Columbus — An Ohio DNR proposal to swap land that had come into the department’s hands to mitigate wetlands destruction has come under fire from two environmental groups.
Both the Ohio Environmental Council and the Sierra Club Central Ohio Group claim that the DNR has no right to trade to a private developer the 17.8 acres known as Sawmill State Wildlife Education Center, which had been deeded to the state in 1996 after a developer filled in wetlands to build a shopping center.
The property, which has about seven acres of wetlands, is surrounded by development, and has gotten little use, said DNR spokesman Carlo LoParo.
In exchange for the property, the DNR would receive $150,000 and 43 acres located on the Olentangy River.
“We would exchange a property that has very limited public access,” said LoParo, adding that the Sawmill site “doesn’t suit the mission of the Division of Wildlife or our state parks system.”
LoParo called the environmental groups’ assertion of wrongdoing “disingenuous.”
He said there is nothing in the deed preventing the state from trading the land.
Kristen Kubitza, the Ohio Environmental Council’s water policy director, pointed to a 1994 letter from James Morris, DNR’s land management chief at the time. Morris praised the property and stated it “will be managed in perpetuity for preservation purposes.”
Asked about that letter, LoParo said, “The fact of the matter is we based our decisions on covenants and deed restrictions and what’s in the best interest of sportsmen and outdoor enthusiasts in Ohio,” said LoParo.
The sides have arrived at different interpretations of the deed, which reads, the land came with “the condition that the real property be used and occupied for public purposes.”
LoParo emphasized that simply trading the property would not change its wetland status, as the 43 acres the developer would be exchanging would not serve as mitigation.
“The property would maintain all of its environmental protections after the exchange,” LoParo said. “The developer would have to seek a mitigation permit from the Ohio EPA.”
Ohio EPA spokesman Chris Abbruzzese said the developer, James D. Schrimm III, who did not return calls seeking comment before press time, has not submitted an application.
Developers seeking to disturb or fill wetlands have to apply for permits from the Ohio EPA, which requires them to create wetlands elsewhere to mitigate the damage.
It was the development and wetland disturbance by The Limited Inc., which built the nearby shopping center, that necessitated the donation of the Sawmill property in the first place.
In January, Tom Harcarik, Ohio EPA’s isolated wetlands permitting supervisor, was critical of the deal in an internal memo, calling the site “an ecologically significant urban wetland,” and emphasizing “in perpetuity must mean in perpetuity.”
But Abbruzzese said Ohio EPA is not opposed the deal, though it has no oversight of DNR’s pending deal.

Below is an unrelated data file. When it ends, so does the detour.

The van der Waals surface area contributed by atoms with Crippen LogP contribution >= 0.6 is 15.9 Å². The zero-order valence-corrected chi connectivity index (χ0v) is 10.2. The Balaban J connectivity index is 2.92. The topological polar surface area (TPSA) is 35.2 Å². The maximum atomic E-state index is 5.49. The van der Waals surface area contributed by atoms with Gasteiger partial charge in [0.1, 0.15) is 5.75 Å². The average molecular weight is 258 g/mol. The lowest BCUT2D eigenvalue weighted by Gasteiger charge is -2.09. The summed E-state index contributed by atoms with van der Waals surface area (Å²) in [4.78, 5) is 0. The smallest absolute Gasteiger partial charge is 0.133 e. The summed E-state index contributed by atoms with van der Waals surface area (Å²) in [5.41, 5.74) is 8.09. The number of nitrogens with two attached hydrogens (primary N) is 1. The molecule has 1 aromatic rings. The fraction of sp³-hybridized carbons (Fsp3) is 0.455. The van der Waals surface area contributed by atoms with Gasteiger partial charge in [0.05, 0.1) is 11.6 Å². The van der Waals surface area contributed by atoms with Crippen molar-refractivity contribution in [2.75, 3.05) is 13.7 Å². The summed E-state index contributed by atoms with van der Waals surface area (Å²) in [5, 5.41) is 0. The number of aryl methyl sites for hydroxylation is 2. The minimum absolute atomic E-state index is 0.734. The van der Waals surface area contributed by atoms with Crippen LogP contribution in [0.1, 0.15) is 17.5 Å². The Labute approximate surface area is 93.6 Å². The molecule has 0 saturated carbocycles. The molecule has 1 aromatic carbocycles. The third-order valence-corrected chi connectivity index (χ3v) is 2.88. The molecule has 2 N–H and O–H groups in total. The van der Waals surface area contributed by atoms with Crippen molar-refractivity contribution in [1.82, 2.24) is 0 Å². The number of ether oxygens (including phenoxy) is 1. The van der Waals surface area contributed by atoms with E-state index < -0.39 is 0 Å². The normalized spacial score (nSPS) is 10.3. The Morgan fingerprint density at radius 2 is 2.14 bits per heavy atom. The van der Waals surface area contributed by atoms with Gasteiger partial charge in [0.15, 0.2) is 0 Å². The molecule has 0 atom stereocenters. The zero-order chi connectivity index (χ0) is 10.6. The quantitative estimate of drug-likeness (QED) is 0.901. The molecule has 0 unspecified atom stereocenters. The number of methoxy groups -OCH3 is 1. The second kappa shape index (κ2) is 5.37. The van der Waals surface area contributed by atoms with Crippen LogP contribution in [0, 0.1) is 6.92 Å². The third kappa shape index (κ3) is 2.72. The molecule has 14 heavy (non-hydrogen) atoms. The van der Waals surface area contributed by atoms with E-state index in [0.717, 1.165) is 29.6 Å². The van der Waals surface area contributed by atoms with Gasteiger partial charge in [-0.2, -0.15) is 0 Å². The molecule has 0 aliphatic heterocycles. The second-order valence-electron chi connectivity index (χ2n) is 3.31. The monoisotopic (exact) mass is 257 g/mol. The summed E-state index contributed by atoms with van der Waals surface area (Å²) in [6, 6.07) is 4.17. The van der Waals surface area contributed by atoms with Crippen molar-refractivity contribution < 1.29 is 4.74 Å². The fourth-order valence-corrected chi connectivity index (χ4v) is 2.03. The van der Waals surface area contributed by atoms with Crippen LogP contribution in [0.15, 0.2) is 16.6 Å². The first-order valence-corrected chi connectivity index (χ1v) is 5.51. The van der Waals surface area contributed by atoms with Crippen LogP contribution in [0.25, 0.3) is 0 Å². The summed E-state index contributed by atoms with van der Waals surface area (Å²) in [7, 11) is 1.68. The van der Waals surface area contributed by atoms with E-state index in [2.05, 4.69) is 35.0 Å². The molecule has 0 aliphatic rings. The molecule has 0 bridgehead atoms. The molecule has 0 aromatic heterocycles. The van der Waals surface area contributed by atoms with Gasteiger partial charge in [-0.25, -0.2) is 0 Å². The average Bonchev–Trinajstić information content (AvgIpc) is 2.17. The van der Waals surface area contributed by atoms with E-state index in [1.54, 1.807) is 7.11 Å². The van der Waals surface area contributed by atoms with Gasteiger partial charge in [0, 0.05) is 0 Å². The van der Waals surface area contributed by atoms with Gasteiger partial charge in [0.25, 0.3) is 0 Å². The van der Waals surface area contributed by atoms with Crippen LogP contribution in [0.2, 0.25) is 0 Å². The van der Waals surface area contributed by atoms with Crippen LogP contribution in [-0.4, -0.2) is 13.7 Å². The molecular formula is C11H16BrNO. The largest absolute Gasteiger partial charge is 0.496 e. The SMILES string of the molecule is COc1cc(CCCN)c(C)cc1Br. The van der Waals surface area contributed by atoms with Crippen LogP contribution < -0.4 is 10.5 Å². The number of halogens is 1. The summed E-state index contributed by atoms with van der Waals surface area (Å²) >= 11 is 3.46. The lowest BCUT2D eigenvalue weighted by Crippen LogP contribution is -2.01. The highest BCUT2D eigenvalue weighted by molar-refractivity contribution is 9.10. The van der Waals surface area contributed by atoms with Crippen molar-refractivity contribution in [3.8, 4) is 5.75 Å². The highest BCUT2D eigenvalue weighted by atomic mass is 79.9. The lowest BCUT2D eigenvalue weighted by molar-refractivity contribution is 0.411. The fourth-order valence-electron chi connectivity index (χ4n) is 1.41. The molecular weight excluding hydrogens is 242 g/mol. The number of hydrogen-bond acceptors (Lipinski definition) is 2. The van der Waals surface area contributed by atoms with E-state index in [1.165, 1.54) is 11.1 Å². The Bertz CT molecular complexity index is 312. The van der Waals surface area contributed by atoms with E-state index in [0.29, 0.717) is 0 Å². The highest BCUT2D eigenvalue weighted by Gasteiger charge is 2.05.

“(Harcarik) injected his opinions into the memo,” Abbruzzese said. “Those opinions don’t reflect the opinion of the agency. … It seems like a good deal for (DNR).”
But Kubitza was also critical of the value the state would be getting back in return for the deal.
Where LoParo said it makes every bit of sense to trade an orphaned piece of property in the middle of urban development for a larger property on the banks of one of the state’s scenic rivers, where a state park can be established, Kubitza said the math doesn’t add up.
She noted that Metro Parks offered $1.2 million for the Olentangy property in 2005.
But in 1986, the Sawmill property was valued at $8.3 million, and has certainly appreciated since then, Kubitza said.
“It doesn’t even make sense,” she said.
Kubitza said there’s no comparing the two properties, with no wetlands on the Olentangy property, or even an area that’s suitable for wetlands creation. She said Metro Parks backed out of the deal because it was contaminated.
“It’s polluted,” Kubitza said.
LoParo said the deal is contingent of the developer cleaning up the pollution.
And he emphasized that the Olentangy land, which he contended did have land suitable for wetlands creation, will not be used to mitigate development at the Sawmill site.
“Any wetlands on the Olentangy property would be a bonus,” LoParo said.
Kubitza said the deal, which is pending, would set a bad precedent.
“Their message is that lands that are supposed to be protected are up for grabs,” she said. “They decided to turn their back on this natural area. What natural area is next? That’s a troubling question.”
Both environmental groups said transferring the property to Columbus Parks and Recreation would allow the property to be preserved.
Asked if Ohio Environmental Council would sue DNR, Kubitza said, “We’re weighing our options. We really would like to avoid that. We would like to find an alternative that would suit their needs.”